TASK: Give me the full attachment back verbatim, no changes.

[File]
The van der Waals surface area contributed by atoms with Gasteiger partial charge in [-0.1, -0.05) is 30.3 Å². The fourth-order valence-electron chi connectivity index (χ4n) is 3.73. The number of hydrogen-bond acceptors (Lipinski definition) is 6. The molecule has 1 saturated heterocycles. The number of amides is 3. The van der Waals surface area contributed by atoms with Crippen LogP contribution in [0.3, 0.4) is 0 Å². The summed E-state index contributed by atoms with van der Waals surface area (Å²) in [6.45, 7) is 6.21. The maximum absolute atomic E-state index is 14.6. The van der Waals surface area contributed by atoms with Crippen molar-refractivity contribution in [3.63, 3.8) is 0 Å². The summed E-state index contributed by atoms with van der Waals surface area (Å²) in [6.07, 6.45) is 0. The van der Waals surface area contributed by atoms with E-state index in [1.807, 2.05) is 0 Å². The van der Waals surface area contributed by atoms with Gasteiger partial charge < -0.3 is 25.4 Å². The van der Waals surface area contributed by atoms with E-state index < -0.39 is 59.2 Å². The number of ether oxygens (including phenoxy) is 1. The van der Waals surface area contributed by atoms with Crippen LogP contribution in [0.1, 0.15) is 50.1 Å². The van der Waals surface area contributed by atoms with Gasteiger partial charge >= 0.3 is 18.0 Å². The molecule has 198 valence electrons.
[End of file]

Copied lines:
The van der Waals surface area contributed by atoms with Gasteiger partial charge in [-0.1, -0.05) is 30.3 Å². The fourth-order valence-electron chi connectivity index (χ4n) is 3.73. The number of hydrogen-bond acceptors (Lipinski definition) is 6. The molecule has 1 saturated heterocycles. The number of amides is 3. The van der Waals surface area contributed by atoms with Crippen LogP contribution in [0.3, 0.4) is 0 Å². The summed E-state index contributed by atoms with van der Waals surface area (Å²) in [6.45, 7) is 6.21. The maximum absolute atomic E-state index is 14.6. The van der Waals surface area contributed by atoms with Crippen molar-refractivity contribution in [3.63, 3.8) is 0 Å². The summed E-state index contributed by atoms with van der Waals surface area (Å²) in [6.07, 6.45) is 0. The van der Waals surface area contributed by atoms with E-state index in [1.807, 2.05) is 0 Å². The van der Waals surface area contributed by atoms with Gasteiger partial charge < -0.3 is 25.4 Å². The van der Waals surface area contributed by atoms with E-state index < -0.39 is 59.2 Å². The number of ether oxygens (including phenoxy) is 1. The van der Waals surface area contributed by atoms with Crippen LogP contribution in [0.1, 0.15) is 50.1 Å². The van der Waals surface area contributed by atoms with Gasteiger partial charge >= 0.3 is 18.0 Å². The molecule has 198 valence electrons.